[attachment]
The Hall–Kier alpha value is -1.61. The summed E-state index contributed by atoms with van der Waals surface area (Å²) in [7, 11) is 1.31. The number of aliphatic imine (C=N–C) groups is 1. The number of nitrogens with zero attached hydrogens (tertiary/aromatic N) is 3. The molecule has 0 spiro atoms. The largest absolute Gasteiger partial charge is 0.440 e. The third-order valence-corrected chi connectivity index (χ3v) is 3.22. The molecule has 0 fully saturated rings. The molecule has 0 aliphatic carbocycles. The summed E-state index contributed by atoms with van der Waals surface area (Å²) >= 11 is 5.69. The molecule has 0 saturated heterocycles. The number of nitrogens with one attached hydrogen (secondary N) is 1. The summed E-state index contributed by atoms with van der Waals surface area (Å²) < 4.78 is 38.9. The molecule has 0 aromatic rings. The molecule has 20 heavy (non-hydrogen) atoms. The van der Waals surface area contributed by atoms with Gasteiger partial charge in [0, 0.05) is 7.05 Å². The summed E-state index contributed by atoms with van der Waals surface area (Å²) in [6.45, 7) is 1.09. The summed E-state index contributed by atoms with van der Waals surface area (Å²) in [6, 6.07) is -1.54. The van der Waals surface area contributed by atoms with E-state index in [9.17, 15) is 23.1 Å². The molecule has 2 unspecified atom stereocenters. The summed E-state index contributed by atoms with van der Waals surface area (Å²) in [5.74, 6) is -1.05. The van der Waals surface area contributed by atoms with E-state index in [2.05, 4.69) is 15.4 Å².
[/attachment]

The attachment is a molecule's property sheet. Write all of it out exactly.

The Hall–Kier alpha value is -1.61. The summed E-state index contributed by atoms with van der Waals surface area (Å²) in [7, 11) is 1.31. The number of aliphatic imine (C=N–C) groups is 1. The number of nitrogens with zero attached hydrogens (tertiary/aromatic N) is 3. The molecule has 0 spiro atoms. The largest absolute Gasteiger partial charge is 0.440 e. The third-order valence-corrected chi connectivity index (χ3v) is 3.22. The molecule has 0 fully saturated rings. The molecule has 0 aliphatic carbocycles. The summed E-state index contributed by atoms with van der Waals surface area (Å²) >= 11 is 5.69. The molecule has 0 saturated heterocycles. The number of nitrogens with one attached hydrogen (secondary N) is 1. The summed E-state index contributed by atoms with van der Waals surface area (Å²) < 4.78 is 38.9. The molecule has 0 aromatic rings. The molecule has 20 heavy (non-hydrogen) atoms. The van der Waals surface area contributed by atoms with Gasteiger partial charge in [0, 0.05) is 7.05 Å². The summed E-state index contributed by atoms with van der Waals surface area (Å²) in [6.45, 7) is 1.09. The summed E-state index contributed by atoms with van der Waals surface area (Å²) in [6, 6.07) is -1.54. The van der Waals surface area contributed by atoms with E-state index in [9.17, 15) is 23.1 Å². The molecule has 2 unspecified atom stereocenters. The summed E-state index contributed by atoms with van der Waals surface area (Å²) in [5.74, 6) is -1.05. The van der Waals surface area contributed by atoms with E-state index in [2.05, 4.69) is 15.4 Å².